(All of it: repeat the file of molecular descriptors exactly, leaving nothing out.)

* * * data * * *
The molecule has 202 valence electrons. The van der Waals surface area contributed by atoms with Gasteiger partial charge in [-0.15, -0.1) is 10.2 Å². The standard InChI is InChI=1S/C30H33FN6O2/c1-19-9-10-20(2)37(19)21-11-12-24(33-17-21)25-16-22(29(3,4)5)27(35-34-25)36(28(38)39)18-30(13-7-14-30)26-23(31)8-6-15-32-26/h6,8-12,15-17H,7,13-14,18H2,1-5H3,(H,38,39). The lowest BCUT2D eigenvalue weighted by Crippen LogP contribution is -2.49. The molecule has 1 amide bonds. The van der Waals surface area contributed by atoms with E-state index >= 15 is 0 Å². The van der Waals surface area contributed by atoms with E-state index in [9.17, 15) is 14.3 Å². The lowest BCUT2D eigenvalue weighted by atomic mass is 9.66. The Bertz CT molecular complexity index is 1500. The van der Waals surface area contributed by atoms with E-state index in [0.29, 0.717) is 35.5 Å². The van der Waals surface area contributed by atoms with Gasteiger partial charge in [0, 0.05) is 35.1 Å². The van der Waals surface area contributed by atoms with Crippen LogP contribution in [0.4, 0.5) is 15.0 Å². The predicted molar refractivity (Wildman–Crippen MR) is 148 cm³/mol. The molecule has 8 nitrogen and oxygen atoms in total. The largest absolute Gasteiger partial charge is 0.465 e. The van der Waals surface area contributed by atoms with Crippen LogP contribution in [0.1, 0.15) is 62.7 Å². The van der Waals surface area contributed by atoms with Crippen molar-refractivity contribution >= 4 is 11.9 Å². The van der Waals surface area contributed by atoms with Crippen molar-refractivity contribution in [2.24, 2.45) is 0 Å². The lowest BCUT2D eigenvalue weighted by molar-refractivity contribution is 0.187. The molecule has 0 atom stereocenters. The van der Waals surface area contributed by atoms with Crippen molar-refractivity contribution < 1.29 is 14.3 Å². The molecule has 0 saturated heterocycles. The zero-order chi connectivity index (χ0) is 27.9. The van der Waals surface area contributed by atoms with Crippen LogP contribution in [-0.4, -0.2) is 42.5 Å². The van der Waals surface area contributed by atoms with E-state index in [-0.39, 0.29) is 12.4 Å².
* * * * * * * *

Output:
The molecule has 202 valence electrons. The van der Waals surface area contributed by atoms with Gasteiger partial charge in [-0.15, -0.1) is 10.2 Å². The standard InChI is InChI=1S/C30H33FN6O2/c1-19-9-10-20(2)37(19)21-11-12-24(33-17-21)25-16-22(29(3,4)5)27(35-34-25)36(28(38)39)18-30(13-7-14-30)26-23(31)8-6-15-32-26/h6,8-12,15-17H,7,13-14,18H2,1-5H3,(H,38,39). The lowest BCUT2D eigenvalue weighted by Crippen LogP contribution is -2.49. The molecule has 1 amide bonds. The van der Waals surface area contributed by atoms with E-state index >= 15 is 0 Å². The van der Waals surface area contributed by atoms with E-state index in [9.17, 15) is 14.3 Å². The lowest BCUT2D eigenvalue weighted by atomic mass is 9.66. The Bertz CT molecular complexity index is 1500. The van der Waals surface area contributed by atoms with E-state index in [0.29, 0.717) is 35.5 Å². The van der Waals surface area contributed by atoms with Gasteiger partial charge in [0, 0.05) is 35.1 Å². The van der Waals surface area contributed by atoms with Crippen LogP contribution in [0.4, 0.5) is 15.0 Å². The predicted molar refractivity (Wildman–Crippen MR) is 148 cm³/mol. The molecule has 8 nitrogen and oxygen atoms in total. The largest absolute Gasteiger partial charge is 0.465 e. The van der Waals surface area contributed by atoms with Crippen LogP contribution in [0.1, 0.15) is 62.7 Å². The van der Waals surface area contributed by atoms with Crippen molar-refractivity contribution >= 4 is 11.9 Å². The van der Waals surface area contributed by atoms with Crippen molar-refractivity contribution in [2.24, 2.45) is 0 Å². The lowest BCUT2D eigenvalue weighted by molar-refractivity contribution is 0.187. The molecule has 0 atom stereocenters. The van der Waals surface area contributed by atoms with Crippen molar-refractivity contribution < 1.29 is 14.3 Å². The molecule has 0 saturated heterocycles. The zero-order chi connectivity index (χ0) is 27.9. The van der Waals surface area contributed by atoms with Crippen LogP contribution in [-0.4, -0.2) is 42.5 Å². The van der Waals surface area contributed by atoms with E-state index in [-0.39, 0.29) is 12.4 Å².